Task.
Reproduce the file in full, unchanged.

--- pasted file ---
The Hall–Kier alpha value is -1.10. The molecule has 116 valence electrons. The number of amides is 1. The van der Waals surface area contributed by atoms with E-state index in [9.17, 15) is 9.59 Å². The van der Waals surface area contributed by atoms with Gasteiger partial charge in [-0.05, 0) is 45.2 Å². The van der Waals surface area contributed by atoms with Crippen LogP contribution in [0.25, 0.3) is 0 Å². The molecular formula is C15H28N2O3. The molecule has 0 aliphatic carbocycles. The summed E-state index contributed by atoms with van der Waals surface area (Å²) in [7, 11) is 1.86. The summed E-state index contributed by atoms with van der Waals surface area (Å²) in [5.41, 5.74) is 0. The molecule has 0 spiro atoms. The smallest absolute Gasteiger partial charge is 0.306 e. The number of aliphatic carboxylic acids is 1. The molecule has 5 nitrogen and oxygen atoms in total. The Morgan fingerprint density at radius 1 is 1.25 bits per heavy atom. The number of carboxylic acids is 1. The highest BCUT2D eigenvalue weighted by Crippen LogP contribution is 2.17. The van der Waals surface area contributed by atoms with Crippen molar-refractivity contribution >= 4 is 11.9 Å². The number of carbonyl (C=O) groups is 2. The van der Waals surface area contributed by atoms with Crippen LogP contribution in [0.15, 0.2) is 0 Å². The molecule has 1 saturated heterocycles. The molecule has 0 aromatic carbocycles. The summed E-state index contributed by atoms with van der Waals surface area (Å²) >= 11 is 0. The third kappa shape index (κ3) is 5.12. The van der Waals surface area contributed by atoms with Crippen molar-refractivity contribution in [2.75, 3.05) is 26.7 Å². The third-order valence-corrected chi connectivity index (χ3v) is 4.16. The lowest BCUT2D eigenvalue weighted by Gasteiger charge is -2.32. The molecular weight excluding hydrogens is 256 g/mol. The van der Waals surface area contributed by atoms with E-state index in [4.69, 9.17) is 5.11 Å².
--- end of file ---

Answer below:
The Hall–Kier alpha value is -1.10. The molecule has 116 valence electrons. The number of amides is 1. The van der Waals surface area contributed by atoms with E-state index in [9.17, 15) is 9.59 Å². The van der Waals surface area contributed by atoms with Gasteiger partial charge in [-0.05, 0) is 45.2 Å². The van der Waals surface area contributed by atoms with Crippen LogP contribution in [0.25, 0.3) is 0 Å². The molecular formula is C15H28N2O3. The molecule has 0 aliphatic carbocycles. The summed E-state index contributed by atoms with van der Waals surface area (Å²) in [7, 11) is 1.86. The summed E-state index contributed by atoms with van der Waals surface area (Å²) in [5.41, 5.74) is 0. The molecule has 0 spiro atoms. The smallest absolute Gasteiger partial charge is 0.306 e. The number of aliphatic carboxylic acids is 1. The molecule has 5 nitrogen and oxygen atoms in total. The Morgan fingerprint density at radius 1 is 1.25 bits per heavy atom. The number of carboxylic acids is 1. The highest BCUT2D eigenvalue weighted by Crippen LogP contribution is 2.17. The van der Waals surface area contributed by atoms with Crippen molar-refractivity contribution >= 4 is 11.9 Å². The number of carbonyl (C=O) groups is 2. The van der Waals surface area contributed by atoms with Crippen LogP contribution in [0.15, 0.2) is 0 Å². The molecule has 1 saturated heterocycles. The molecule has 0 aromatic carbocycles. The summed E-state index contributed by atoms with van der Waals surface area (Å²) >= 11 is 0. The third kappa shape index (κ3) is 5.12. The van der Waals surface area contributed by atoms with Crippen molar-refractivity contribution in [2.75, 3.05) is 26.7 Å². The third-order valence-corrected chi connectivity index (χ3v) is 4.16. The lowest BCUT2D eigenvalue weighted by Gasteiger charge is -2.32. The molecular weight excluding hydrogens is 256 g/mol. The van der Waals surface area contributed by atoms with E-state index in [4.69, 9.17) is 5.11 Å².